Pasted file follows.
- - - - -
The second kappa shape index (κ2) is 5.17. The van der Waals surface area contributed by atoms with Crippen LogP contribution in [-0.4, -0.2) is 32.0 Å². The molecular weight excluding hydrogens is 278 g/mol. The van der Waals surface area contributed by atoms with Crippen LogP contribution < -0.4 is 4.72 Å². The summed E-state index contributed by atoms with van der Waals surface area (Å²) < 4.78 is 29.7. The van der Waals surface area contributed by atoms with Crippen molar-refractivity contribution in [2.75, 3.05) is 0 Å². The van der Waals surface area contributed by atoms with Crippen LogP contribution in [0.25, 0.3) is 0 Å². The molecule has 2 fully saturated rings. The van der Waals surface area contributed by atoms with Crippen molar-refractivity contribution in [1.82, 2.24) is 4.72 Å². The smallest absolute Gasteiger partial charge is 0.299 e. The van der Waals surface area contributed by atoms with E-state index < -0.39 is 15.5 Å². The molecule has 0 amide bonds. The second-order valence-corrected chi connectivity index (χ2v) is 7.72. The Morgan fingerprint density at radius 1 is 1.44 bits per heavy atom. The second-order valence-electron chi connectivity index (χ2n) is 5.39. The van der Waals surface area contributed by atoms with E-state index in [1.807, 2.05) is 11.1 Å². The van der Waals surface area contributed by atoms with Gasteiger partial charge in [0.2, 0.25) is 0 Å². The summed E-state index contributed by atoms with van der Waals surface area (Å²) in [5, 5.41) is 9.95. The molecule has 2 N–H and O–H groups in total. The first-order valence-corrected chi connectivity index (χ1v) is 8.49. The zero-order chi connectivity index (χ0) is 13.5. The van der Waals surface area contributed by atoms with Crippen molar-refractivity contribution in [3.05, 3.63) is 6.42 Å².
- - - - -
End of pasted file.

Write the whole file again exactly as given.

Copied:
The second kappa shape index (κ2) is 5.17. The van der Waals surface area contributed by atoms with Crippen LogP contribution in [-0.4, -0.2) is 32.0 Å². The molecular weight excluding hydrogens is 278 g/mol. The van der Waals surface area contributed by atoms with Crippen LogP contribution < -0.4 is 4.72 Å². The summed E-state index contributed by atoms with van der Waals surface area (Å²) < 4.78 is 29.7. The van der Waals surface area contributed by atoms with Crippen molar-refractivity contribution in [2.75, 3.05) is 0 Å². The van der Waals surface area contributed by atoms with Crippen LogP contribution in [0.25, 0.3) is 0 Å². The molecule has 2 fully saturated rings. The van der Waals surface area contributed by atoms with Crippen molar-refractivity contribution in [1.82, 2.24) is 4.72 Å². The smallest absolute Gasteiger partial charge is 0.299 e. The van der Waals surface area contributed by atoms with E-state index < -0.39 is 15.5 Å². The molecule has 0 amide bonds. The second-order valence-corrected chi connectivity index (χ2v) is 7.72. The Morgan fingerprint density at radius 1 is 1.44 bits per heavy atom. The second-order valence-electron chi connectivity index (χ2n) is 5.39. The van der Waals surface area contributed by atoms with E-state index in [1.807, 2.05) is 11.1 Å². The van der Waals surface area contributed by atoms with Gasteiger partial charge in [0.2, 0.25) is 0 Å². The summed E-state index contributed by atoms with van der Waals surface area (Å²) in [5, 5.41) is 9.95. The molecule has 2 N–H and O–H groups in total. The first-order valence-corrected chi connectivity index (χ1v) is 8.49. The zero-order chi connectivity index (χ0) is 13.5. The van der Waals surface area contributed by atoms with Crippen molar-refractivity contribution in [3.05, 3.63) is 6.42 Å².